Benign Paroxysmal Positional Vertigo (BPPV)
The first person to mention a BPPV was ADLER in 1897. BARANY then did it in 1910 and in 1921, tried to provide a first description. In 1952, DIX and HALLPIKE carried out a study of 100 cases and described the positioning manoeuvre to trigger a BPPV. SCHUKNECHT, in 1962 and 1969, provided a physiopathological explanation of cupulolithiasis.
In 1980, SÉMONT found a treatment to this disorder.
It is the most common form of vertigo; it represents around 30% of vertigo disorders in adults. BRANDT and DAROFF, in 1980, and TOUPET, in 1982, indicated that it is more common in women (around 60% of cases).
The ages most affected are those close to retirement; exceptionally, there are sufferers under twenty years of age. Bilateral forms represent 12% to 15% of all BPPV.
The forms that affect the horizontal semi-circular canal appear to represent about 8% of BPPV.
We estimate that 20% of BPPV are post-traumatic. The remaining 80% being idiopathic, even of there is a suspicion that vascular factors might be behind the degeneration of the utricular macula.
It is a veritable kink in the system of rotatory acceleration sensors (posterior or horizontal semi-circular canals) by the system of linear acceleration sensors (utricle). There is a detachment of the otoconiae (otoliths) with a part of the utricular macula attached.
Then, in a second stage, this "amalgam" or "sludge" finds its way to the interior of the offending semi-circular canal and carries out, as a result, a remote pressure or suction canololithiasis of the cupula of the SCC concerned. This well established concept stems from the hypothesis put forward by SCHUKNECHT (1969) explaining that BPPV via canalolithiasis where the otoconia mass pressed against or rather entered into the cupula via the interior or exterior of the canal.
The question and answer session informs us of a sudden onset of a truly violent, rotational vertigo. It often lasts between 10 and 30 seconds. A latency time of several seconds precedes this minor vertiginous crisis. The circumstances are as follows: a sudden change in position, for example rolling over in, or lifting one’s head (careful: the patient often evokes a pathogeny of the cervical rachis that certain practitioners do not hesitate to confirm when in fact it is nothing of the sort).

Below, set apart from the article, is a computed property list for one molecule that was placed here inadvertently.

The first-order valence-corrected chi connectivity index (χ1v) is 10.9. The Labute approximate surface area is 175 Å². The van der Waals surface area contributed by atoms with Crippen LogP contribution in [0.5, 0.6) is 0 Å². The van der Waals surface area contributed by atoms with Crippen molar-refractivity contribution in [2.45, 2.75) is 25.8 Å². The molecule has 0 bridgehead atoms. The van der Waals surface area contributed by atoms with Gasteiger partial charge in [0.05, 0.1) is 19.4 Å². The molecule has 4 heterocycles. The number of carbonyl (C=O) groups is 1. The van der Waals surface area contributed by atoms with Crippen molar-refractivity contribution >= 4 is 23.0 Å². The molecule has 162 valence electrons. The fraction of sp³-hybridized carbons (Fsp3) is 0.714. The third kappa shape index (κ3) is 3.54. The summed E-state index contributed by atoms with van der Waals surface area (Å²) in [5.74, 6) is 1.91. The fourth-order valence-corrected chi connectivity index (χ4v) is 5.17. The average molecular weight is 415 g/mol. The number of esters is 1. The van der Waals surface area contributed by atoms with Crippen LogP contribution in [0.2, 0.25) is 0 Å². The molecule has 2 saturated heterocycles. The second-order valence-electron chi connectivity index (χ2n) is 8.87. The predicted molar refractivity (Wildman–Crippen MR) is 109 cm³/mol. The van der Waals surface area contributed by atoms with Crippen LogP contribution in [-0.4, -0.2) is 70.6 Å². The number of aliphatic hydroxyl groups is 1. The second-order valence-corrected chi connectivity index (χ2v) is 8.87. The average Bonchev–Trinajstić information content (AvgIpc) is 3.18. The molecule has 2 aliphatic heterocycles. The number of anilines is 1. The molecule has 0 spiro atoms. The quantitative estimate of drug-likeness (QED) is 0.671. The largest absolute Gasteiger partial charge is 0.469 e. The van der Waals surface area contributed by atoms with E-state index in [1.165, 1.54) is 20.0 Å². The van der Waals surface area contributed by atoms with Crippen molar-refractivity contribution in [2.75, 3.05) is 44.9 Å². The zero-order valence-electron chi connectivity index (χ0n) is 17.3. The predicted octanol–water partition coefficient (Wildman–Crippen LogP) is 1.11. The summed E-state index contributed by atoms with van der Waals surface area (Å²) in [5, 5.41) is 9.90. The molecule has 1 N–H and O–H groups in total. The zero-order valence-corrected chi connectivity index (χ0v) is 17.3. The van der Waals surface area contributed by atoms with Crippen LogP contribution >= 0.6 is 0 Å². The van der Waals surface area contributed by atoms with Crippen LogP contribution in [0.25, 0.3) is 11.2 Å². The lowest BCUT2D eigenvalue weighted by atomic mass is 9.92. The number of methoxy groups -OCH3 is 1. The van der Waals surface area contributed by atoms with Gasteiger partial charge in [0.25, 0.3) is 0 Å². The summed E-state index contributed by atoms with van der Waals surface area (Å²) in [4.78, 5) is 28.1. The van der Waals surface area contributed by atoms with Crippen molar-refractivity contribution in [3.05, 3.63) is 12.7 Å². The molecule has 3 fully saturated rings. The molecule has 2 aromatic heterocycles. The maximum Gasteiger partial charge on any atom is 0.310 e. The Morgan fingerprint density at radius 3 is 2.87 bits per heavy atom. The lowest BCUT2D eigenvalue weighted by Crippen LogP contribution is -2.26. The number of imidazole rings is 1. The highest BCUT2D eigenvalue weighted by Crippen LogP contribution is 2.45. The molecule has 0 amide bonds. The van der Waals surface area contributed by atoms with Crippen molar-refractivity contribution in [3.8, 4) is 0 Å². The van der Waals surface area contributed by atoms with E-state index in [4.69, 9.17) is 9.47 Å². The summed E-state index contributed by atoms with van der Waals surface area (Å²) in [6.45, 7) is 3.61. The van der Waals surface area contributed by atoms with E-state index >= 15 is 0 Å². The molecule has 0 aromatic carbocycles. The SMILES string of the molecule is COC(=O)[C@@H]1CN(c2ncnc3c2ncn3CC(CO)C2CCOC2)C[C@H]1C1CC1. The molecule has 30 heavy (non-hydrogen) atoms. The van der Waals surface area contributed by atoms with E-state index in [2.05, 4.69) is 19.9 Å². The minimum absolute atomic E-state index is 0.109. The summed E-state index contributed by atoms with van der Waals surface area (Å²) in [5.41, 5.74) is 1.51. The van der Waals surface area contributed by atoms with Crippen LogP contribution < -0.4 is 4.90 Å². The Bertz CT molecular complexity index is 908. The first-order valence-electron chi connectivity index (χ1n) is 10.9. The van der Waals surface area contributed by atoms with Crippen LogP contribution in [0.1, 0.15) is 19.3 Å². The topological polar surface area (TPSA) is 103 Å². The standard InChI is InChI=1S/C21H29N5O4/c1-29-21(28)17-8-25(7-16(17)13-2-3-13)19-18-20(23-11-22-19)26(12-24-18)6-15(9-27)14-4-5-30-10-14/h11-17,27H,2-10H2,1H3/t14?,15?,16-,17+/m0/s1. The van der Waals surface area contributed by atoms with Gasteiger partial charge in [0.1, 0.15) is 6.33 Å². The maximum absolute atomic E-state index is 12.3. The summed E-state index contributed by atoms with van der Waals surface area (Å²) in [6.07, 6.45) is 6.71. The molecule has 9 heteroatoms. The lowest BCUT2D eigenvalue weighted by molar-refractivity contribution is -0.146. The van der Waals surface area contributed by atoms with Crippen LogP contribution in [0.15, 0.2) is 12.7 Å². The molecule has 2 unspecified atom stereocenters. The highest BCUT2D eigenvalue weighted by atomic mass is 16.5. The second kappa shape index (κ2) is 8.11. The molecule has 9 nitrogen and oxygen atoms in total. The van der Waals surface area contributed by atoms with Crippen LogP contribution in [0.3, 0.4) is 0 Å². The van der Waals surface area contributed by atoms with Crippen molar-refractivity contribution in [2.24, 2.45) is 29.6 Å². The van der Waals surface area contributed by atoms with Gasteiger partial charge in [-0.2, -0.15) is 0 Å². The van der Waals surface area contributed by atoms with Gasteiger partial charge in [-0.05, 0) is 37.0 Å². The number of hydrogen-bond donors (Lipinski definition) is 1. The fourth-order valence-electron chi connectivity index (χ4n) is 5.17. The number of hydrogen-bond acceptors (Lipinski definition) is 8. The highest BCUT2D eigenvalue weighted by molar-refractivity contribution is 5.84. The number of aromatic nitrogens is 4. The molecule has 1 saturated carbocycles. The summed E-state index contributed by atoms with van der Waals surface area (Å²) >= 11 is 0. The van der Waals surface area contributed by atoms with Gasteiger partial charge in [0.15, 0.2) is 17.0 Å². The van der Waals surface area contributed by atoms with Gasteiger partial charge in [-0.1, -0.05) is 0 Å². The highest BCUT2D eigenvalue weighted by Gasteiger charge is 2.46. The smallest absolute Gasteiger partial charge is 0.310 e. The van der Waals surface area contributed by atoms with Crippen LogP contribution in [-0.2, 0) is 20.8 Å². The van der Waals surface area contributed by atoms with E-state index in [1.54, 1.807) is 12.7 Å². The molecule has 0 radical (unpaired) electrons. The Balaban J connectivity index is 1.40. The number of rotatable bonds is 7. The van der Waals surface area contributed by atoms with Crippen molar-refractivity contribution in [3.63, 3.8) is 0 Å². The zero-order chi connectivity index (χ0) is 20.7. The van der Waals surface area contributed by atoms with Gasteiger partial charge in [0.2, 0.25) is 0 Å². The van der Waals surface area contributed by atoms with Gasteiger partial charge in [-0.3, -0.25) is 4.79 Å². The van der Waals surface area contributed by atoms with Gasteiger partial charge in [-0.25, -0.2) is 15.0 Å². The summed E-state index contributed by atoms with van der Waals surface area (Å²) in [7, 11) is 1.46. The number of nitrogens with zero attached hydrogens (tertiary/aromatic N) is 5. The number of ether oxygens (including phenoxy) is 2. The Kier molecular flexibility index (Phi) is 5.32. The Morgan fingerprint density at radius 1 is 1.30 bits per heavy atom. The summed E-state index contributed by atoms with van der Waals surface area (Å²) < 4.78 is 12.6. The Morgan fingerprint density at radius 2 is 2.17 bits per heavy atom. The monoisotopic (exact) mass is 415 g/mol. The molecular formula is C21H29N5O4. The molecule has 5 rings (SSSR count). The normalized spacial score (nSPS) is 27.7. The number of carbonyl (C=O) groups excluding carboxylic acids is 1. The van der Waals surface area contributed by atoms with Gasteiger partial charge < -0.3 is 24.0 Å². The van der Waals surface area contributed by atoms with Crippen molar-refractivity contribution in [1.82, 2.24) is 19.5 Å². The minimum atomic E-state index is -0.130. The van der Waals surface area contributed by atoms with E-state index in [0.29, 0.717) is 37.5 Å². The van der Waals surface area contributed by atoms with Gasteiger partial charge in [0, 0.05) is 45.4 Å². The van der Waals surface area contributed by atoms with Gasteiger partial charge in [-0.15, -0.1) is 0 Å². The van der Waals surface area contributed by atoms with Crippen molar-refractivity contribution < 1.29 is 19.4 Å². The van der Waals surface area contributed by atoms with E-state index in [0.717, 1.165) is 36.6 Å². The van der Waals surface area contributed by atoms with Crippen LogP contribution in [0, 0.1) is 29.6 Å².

Also ensure with the triggering of a vertigo that you start from the initial position, which might evoke, for both the patient and the doctor, a contralateral vertigo instead of the real disorder. This vertigo is, on the one hand alarming, but also in certain cases, can provoke a reaction of the neurovegetative system or lead to nausea. The patient must carefully try to avoid any type of movement that will likely trigger their systems. And when they do manage to avoid BPPV, there is a risk of contractures of the pericervical muscles.
BPPV manifests itself through a torsional nystagmus beating towards the lower ear. The nystagmus fades away having reached paroxysm and is reversed upon return to the upright position. Functional explorations show no major anomalies.
The exploratory protocol and the treatment of BPPV are described in the section entitled Vestibular rehabilitation.
Some times, the crises persist but often in some six weeks, evolution is favourable even though relapses are frequent.
If the BPPV manifests itself several times a day over a relatively long period of time, it could result in a neurosensory disruption, the most common of which is scrolling syndrome with visual dependence and the omission of vestibular information.